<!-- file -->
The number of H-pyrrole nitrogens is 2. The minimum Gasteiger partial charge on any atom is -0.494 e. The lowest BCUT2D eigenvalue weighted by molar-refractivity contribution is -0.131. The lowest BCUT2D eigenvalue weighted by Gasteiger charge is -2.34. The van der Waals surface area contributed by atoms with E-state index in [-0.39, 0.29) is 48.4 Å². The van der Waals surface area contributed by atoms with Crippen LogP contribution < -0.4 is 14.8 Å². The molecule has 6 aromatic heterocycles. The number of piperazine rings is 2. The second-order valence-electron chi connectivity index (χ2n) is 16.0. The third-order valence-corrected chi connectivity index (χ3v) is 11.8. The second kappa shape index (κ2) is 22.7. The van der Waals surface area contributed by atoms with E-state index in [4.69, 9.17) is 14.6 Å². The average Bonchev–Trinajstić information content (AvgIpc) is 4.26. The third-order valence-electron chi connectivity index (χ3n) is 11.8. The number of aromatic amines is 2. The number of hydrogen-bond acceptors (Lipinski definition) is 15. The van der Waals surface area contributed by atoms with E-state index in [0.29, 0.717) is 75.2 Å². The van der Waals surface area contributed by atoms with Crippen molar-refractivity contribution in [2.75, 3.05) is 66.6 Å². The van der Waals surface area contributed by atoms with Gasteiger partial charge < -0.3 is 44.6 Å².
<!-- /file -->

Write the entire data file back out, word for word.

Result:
The number of H-pyrrole nitrogens is 2. The minimum Gasteiger partial charge on any atom is -0.494 e. The lowest BCUT2D eigenvalue weighted by molar-refractivity contribution is -0.131. The lowest BCUT2D eigenvalue weighted by Gasteiger charge is -2.34. The van der Waals surface area contributed by atoms with E-state index in [-0.39, 0.29) is 48.4 Å². The van der Waals surface area contributed by atoms with Crippen LogP contribution < -0.4 is 14.8 Å². The molecule has 6 aromatic heterocycles. The number of piperazine rings is 2. The second-order valence-electron chi connectivity index (χ2n) is 16.0. The third-order valence-corrected chi connectivity index (χ3v) is 11.8. The second kappa shape index (κ2) is 22.7. The van der Waals surface area contributed by atoms with E-state index in [4.69, 9.17) is 14.6 Å². The average Bonchev–Trinajstić information content (AvgIpc) is 4.26. The third-order valence-electron chi connectivity index (χ3n) is 11.8. The number of aromatic amines is 2. The number of hydrogen-bond acceptors (Lipinski definition) is 15. The van der Waals surface area contributed by atoms with E-state index in [0.29, 0.717) is 75.2 Å². The van der Waals surface area contributed by atoms with Crippen molar-refractivity contribution in [2.75, 3.05) is 66.6 Å². The van der Waals surface area contributed by atoms with Gasteiger partial charge < -0.3 is 44.6 Å².